Research using the database has also found that human land use has driven the level of biodiversity down to a dangerous level across 58% of the world's land surface.
It's not all bad news, however. The database has also been used to determine that protected areas - regions across the world where certain human activities are restricted - are helping to conserve species. On average, there are 11% more species inside protected areas than outside.
Where is most biodiversity being lost?
An analysis by the PREDICTS team found that grasslands, savannahs (mixed grass and woodlands) and scrublands have been most affected by biodiversity loss, followed closely by many of the world's forests and woodlands.
Worryingly, biodiversity hotspots - areas that are the only home for large numbers of species, and with high levels of habitat loss - are among the regions badly affected. Of the 34 hotspots identified worldwide, 22 suffer from unsafe levels of biodiversity loss.
'Unsafe' is defined as an average species loss of more than 20 percent. This level is widely considered to be a likely tipping point at which ecosystem services are compromised. An ecosystem is a bit like a tower of Jenga: it can usually survive the loss of a few pieces, but removing further pieces becomes riskier and riskier and in the end it collapses.
It's estimated that over a quarter of Earth's land surface has already exceeded the 20% threshold of biodiversity loss. Those ecosystems may only be continuing to function reliably - if they are doing so - because of the extra effort we put in, such as spraying crops against pests or purifying our own water.
How can the data help inform policy and decisions about conservation?
The PREDICTS data has been used to suggest how biodiversity has changed in response to the destruction of natural habitats so far. By analysing these patterns, the team have also been able to predict how it might respond to future changes.
The researchers looked at four different scenarios for the future of climate change, ranging from 'business as usual' to different approaches to mitigation, where we make a coordinated effort to reduce the impact of climate change. They then predicted how global biodiversity would respond to each of these scenarios.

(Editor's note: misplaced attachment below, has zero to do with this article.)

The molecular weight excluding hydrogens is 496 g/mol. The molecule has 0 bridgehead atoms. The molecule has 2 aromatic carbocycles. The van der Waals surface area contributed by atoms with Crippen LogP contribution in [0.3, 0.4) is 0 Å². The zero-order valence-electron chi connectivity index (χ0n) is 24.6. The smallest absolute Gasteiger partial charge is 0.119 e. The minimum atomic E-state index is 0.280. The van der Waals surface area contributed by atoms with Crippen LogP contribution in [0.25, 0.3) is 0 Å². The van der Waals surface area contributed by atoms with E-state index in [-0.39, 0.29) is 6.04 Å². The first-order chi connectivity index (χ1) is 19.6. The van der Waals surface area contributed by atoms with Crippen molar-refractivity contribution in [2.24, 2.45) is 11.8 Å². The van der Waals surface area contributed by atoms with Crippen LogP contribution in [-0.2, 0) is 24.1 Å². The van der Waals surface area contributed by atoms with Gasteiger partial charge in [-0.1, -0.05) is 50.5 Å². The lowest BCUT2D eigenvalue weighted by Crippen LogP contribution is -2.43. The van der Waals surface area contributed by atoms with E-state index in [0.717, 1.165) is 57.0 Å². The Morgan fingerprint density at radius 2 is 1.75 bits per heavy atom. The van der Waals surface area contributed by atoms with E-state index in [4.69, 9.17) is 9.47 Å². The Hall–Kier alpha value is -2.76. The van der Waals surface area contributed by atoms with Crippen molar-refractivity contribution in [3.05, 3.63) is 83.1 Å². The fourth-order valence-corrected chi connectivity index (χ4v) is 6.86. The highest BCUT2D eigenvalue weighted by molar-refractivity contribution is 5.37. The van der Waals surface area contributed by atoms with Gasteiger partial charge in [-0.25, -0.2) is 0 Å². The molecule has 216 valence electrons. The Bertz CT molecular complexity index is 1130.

What the team found was that the last 50 years of damage to biodiversity could be undone if we mitigate climate change by using carbon markets to fully value high-biodiversity forest areas.
This means that forests would be protected because they have a monetary value based on their ability to absorb carbon dioxide and prevent further climate change. At the moment, because forests are not valued properly, it is often profitable to convert them to agriculture.
Under that best-case scenario, forested areas are protected as economically valuable resources, and the great majority of countries see their biodiversity increase over the rest of the century.
At the bleaker end of the spectrum, if humanity does absolutely nothing to counteract climate change, species diversity would reduce by a further 3.4% by 2100.
PREDICTS leader Prof Andy Purvis says, 'Decision makers worry a lot about economic recessions, but an ecological recession could have even worse consequences.'
The world is changing, but only a truly global dataset can tell us how much. The PREDICTS database does just that for the world's biodiversity - the variety of species that support the function of ecosystems and ultimately provide us with services like clean water, sustainable resources and crop pollination.
The PREDICTS team have already estimated that on average 13.6% of the world's species have been lost since 1500. But they also highlight the best ways to prevent further losses - by maintaining and expanding conservation areas and by valuing high-biodiversity areas.